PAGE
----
4 years. That’s how long I’ve been at my current job. My workaversary was October 31st. Halloween. I should have dressed the part. Fat tranny call girl at a cheap motel. Fat tranny call girl who was once the beauty queen but had fallen on hard times. But they threw toffee at me. Aggressively. With no small measure of malicious intent. But I don’t care. I pick that candy up off the floor and shove it into my mouth. But I feel instant remorse as I look at all the colorfully discarded wrappers on my desk. So I crumble them up to make them look like one gigantic candy wrapper. And then I squish it and compress it to make it look like all I ate was just one small piece of green toffee. Disgusting. And terrible for your teeth. And then I throw it in the trash. But usually miss. And it will stay there until the next morning when the cleaning lady comes and picks it up.

I haven’t killed anyone at work yet. Though I’ve had to resist the urge almost every day. I call her the Ice Queen. She’s a menopausal she-devil who keeps the temperature a frigid 14 Celsius in the office irregardless of the season. And if you say anything she might feign a heart attack. Which she did once. And Magen David Adom was called in. And everyone looked at me like I was a heartless monster. And she smokes. Heavily. Right underneath the sign that says “No Smoking”. Until she quit smoking. And replaced it with an electronic cigarette. Which she walks around the office with while loudly screaming obscenities at one of the other parents in her daughter’s PTA. I would have liked to hang her from her cankles while tar and feathering her but then she wouldn’t have been there last Hanukah at the party when D., my little Mohican, ran head long into the glass door. I heard him unleash a blood-curling wail from my desk on the other side of the office. I dropped everything and ran to see him being comforted by the Ice Queen. And as much as I loathed her, at that moment, with my little man’s head rested on her icy heart, she was the kindest human being on the planet.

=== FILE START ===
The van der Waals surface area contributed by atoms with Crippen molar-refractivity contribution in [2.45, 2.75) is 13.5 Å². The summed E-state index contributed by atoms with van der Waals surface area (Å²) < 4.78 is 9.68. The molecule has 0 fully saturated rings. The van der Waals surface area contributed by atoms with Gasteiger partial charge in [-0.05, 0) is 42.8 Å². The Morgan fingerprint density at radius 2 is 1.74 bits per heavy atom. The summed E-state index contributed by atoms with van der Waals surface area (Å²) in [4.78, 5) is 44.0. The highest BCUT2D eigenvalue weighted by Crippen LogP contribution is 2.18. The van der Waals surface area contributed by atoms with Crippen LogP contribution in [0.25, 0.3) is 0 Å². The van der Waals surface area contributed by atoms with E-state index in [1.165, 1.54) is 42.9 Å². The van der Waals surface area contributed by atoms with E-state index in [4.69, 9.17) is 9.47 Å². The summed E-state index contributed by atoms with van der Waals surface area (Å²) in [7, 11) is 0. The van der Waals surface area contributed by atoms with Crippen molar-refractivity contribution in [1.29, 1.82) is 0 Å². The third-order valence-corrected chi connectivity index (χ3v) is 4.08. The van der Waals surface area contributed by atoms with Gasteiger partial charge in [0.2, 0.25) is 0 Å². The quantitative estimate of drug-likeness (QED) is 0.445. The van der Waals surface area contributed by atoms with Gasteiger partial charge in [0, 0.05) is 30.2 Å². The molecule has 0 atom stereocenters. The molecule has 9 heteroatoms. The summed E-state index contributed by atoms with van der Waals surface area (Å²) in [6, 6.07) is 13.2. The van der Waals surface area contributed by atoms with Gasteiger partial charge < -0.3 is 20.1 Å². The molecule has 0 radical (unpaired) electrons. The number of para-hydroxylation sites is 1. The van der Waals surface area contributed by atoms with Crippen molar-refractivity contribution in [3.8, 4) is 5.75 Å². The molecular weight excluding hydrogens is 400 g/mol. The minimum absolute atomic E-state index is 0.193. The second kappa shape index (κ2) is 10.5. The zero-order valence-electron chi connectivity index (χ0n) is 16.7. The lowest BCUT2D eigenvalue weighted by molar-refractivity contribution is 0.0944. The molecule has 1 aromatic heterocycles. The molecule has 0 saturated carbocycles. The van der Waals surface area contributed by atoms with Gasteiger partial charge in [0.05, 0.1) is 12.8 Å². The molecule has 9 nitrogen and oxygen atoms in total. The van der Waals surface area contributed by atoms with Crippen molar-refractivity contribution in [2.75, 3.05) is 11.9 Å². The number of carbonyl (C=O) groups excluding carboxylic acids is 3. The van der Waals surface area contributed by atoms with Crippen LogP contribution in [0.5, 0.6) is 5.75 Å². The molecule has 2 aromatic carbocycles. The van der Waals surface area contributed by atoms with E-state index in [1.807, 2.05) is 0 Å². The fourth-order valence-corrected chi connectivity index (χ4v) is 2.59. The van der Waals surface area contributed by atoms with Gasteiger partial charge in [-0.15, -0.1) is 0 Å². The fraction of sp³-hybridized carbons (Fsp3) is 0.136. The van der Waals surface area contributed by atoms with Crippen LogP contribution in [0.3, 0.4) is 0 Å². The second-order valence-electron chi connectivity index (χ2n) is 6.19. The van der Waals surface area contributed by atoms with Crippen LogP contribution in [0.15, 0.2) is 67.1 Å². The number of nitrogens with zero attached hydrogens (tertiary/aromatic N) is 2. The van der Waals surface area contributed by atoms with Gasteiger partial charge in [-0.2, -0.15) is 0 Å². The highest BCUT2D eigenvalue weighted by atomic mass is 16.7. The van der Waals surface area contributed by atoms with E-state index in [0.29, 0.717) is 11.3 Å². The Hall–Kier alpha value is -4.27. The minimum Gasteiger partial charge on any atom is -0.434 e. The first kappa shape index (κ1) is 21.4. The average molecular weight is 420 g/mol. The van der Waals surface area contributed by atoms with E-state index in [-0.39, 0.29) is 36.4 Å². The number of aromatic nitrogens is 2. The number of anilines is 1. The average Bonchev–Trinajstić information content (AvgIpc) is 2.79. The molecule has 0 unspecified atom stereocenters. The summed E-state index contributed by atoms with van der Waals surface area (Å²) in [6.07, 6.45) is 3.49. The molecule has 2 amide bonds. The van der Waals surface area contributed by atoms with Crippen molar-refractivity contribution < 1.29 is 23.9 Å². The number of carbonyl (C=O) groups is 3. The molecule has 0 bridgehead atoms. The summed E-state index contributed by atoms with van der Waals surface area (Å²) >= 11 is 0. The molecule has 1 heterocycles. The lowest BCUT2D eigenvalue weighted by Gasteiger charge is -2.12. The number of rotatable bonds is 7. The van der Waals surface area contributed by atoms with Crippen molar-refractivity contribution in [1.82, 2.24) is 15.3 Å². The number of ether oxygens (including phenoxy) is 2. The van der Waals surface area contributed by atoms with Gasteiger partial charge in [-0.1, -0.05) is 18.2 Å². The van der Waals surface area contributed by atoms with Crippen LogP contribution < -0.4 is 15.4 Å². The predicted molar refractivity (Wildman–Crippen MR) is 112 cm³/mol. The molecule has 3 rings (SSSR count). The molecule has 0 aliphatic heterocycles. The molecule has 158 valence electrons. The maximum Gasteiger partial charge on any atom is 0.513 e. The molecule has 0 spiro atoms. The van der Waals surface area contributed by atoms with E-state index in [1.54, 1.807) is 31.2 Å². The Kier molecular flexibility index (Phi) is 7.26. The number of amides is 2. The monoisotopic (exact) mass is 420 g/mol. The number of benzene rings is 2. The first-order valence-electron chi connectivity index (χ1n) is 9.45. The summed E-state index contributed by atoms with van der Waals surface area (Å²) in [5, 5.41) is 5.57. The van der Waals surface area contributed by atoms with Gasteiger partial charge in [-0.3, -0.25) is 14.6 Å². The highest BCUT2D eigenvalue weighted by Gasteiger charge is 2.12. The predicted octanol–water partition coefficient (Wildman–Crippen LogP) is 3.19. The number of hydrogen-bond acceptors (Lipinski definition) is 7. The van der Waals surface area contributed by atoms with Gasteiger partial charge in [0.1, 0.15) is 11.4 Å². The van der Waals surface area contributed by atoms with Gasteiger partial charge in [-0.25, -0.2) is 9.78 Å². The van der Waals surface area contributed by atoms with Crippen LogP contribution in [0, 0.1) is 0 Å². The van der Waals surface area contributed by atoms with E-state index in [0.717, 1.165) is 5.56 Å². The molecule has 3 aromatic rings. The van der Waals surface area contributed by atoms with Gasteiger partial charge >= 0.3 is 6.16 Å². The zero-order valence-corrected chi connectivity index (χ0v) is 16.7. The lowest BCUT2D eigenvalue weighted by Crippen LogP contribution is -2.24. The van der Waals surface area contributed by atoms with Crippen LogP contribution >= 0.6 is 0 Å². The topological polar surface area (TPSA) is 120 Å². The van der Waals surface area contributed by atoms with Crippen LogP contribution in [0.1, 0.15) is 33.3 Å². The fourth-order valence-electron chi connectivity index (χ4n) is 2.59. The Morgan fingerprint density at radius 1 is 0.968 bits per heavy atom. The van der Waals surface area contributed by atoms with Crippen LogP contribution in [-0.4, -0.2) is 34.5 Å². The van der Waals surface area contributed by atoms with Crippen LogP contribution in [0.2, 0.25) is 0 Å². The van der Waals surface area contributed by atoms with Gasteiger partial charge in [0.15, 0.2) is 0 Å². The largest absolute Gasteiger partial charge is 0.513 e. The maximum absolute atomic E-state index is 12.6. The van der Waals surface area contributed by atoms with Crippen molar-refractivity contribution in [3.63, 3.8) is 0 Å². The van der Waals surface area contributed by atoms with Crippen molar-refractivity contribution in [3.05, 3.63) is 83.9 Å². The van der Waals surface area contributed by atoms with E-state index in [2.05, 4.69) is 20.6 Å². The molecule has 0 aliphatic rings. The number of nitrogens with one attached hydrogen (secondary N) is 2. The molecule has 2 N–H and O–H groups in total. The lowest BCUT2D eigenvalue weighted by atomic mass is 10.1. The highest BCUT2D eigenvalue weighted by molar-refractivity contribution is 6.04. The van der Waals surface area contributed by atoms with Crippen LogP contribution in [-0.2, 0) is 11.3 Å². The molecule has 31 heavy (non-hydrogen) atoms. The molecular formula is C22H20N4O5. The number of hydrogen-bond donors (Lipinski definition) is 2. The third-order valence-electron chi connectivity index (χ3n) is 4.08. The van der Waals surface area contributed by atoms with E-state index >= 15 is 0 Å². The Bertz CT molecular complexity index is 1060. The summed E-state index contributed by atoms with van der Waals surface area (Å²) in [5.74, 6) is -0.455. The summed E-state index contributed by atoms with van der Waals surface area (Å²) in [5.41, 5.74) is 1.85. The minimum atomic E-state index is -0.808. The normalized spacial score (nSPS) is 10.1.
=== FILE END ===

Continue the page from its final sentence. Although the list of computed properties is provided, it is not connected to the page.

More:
I have lied. To almost every co-worker. Like that nice young woman who worked with me my first year. She would make a huge omelet for herself and usually let me have some. Which was a supremely kind gesture. And she asked if my wife was ever jealous of her making my lunch. But I had never told M. Until I got drunk one day and let it slip. And M. was instantly jealous of this young woman whom I had never thought to mention. And who also happened to be making her husband (me) elaborate and incredibly delicious omelets. But I lied. And told her that the young woman was married. And incredibly ugly. Which she wasn’t. And M. found out. Because we got an invitation in the mail to her wedding a few weeks later. With a picture of her and her future husband on it.